The Environmental and Technological Factors of Multitasking

The Environmental and Technological Factors of Multitasking

Lin Lin (University of North Texas, USA) and Bill Lipsmeyer (Sikorsky Aircraft Corporation, USA)
DOI: 10.4018/978-1-5225-8356-1.ch001
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Research on multitasking, that is, conducting two or more tasks simultaneously or switching quickly between two or more tasks, has focused mostly on a human's capacity to do so inside their brain. However, our daily life experience indicates that our ability to multitask is not only dependent on our brain capacity, but is also related to other factors such as our environments and available resources. Different individuals may have different abilities to multitask due to their expertise, situational awareness, or ability to plan ahead. This chapter discusses the environmental and technological factors of multitasking based on a prior study. The goal is to expand interdisciplinary dialogues and research methodologies to better understand this prevalent phenomenon in our society.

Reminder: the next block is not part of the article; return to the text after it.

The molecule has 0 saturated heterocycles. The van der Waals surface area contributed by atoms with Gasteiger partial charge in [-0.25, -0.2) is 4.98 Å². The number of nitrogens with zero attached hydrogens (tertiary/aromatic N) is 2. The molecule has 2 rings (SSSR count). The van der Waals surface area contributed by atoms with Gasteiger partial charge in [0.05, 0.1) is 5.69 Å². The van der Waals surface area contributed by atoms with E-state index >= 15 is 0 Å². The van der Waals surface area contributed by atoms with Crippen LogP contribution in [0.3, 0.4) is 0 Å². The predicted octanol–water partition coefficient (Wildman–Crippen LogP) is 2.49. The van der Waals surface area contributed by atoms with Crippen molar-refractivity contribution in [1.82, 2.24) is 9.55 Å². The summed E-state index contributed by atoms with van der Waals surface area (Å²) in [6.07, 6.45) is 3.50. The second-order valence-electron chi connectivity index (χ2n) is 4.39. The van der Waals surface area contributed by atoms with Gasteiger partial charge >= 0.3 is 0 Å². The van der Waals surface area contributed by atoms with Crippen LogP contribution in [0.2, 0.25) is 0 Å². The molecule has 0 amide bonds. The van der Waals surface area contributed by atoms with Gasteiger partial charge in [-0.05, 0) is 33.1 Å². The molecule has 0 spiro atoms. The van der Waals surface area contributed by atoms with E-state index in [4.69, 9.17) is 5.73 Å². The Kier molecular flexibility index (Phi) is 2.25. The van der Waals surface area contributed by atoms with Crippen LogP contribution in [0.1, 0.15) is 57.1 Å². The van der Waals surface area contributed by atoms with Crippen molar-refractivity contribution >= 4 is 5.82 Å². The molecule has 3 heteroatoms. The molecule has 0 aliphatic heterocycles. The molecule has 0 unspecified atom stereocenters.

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Literature On Multitasking

In this section, we will provide an overview of research on multitasking through the following lens: 1) limited brain capacity for multitasking; 2) partial attention or rapid switch; 3) cognitive load, automation, and expertise; 4) cultural perceptions of time and individual differences; 5) technological changes; and 6) the perceived new skills, needs and demands.

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